Why Do People Follow Brands?

On the surface it seems strange to follow a business on a social network.  Social networks encourage one-to-one communications and engagement.  They are personal.  How is it remotely possible to connect “personally” with a brand online?

Brands are like pied pipers to our souls. Or not.

It isn’t – at least in the aggregate.

But the definition of a social network as a “one-to-one” communications channel is no longer applicable, if it ever was.  After all, how can we be having a one-to-one conversation when the conversation is being broadcast to a larger audience?

It’s like believing that when Oprah interviews a celebrity that they believe they are engaged in an intimate conversation and not in a public discussion on the national airwaves.  They know they are having an open discussion under the guise of an private conversation.

That’s how it works on social networks as well.  We all know we’re talking publicly and that knowledge changes our behavior (and expectations) as a result.

So the idea of social networks as gathering places for intimate chats with friends and family is a misconception.  Few people talk about really private and personal matters on Facebook.  Instead, social networks have become personalized hubs.  People use their social networks as a communications center to connect with colleagues, friends and family, but also for many other things:

  • Finding and discovering news and information
  • Researching products and services
  • Promoting charities and at-home businesses
  • Extending professional (and personal) networks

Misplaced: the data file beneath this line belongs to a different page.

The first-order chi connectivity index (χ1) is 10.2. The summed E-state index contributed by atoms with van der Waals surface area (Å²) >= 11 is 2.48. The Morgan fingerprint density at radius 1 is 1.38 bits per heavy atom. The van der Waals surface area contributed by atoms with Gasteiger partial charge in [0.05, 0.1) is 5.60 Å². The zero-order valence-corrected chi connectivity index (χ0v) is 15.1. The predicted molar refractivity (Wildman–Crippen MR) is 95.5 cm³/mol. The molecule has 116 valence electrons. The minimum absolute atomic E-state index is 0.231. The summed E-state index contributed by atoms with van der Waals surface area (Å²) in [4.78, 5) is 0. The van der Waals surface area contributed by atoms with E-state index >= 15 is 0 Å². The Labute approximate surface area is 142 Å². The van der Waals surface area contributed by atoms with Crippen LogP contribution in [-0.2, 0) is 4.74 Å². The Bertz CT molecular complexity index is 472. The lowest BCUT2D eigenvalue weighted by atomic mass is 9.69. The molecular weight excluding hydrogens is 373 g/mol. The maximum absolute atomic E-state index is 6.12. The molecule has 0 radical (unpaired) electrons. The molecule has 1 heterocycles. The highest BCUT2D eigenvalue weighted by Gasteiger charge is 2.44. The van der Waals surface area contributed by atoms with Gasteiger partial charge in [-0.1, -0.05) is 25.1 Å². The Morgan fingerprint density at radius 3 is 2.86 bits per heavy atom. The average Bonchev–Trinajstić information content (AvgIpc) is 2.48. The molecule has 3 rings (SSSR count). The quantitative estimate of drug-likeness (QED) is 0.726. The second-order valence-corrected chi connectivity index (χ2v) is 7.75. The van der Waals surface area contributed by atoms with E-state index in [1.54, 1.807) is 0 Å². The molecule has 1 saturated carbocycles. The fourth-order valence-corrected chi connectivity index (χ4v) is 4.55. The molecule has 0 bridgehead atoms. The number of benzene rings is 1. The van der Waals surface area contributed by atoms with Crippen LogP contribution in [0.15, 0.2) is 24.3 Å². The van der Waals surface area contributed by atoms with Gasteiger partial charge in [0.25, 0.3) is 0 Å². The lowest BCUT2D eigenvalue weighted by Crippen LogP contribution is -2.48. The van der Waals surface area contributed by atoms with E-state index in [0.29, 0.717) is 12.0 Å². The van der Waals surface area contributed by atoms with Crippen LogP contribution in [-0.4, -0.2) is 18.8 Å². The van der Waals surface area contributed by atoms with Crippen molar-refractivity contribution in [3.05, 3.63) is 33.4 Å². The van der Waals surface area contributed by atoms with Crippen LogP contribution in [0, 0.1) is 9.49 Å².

• Broadcasting creative content (from blog posts to photographs)
  • Finding deals, coupons and discounts

The list is much longer, but you get the idea.  Obviously, people use social networks to do many things.  They have become a home base on the web for millions of people.  The starting place and the place to return over and over when you’re on the web.

So under these circumstances following businesses, restaurants, retail shops and non-profit organizations doesn’t seem so strange.  Why wouldn’t you want updates on meal specials at your favorite restaurant?  Why wouldn’t you want exclusive coupons from your favorite store?  Why wouldn’t you want news about your new smart phone?

In fact, connecting with brands has become a natural part of the social networking experience.  In much the same way in real-life that we frequent stores and businesses that we like or wear t-shirts or baseball caps with brand names stamped on them.  Brands have become the way many people identify themselves.  Think of the people who only buy Apple products, shop exclusively at Whole Foods, or the way some sports fans drape themselves in their teams colors and logos.

Brands are part of who we are as people.  So, of course, we follow the ones we like and use online.

That’s why it is important for brands to be on social networks.  Customers expect them to be there.


Website Magazine’s post “Why Do People Friend and Follow Brands?”

Photo by Yusuke Kawasaki (via Flickr)

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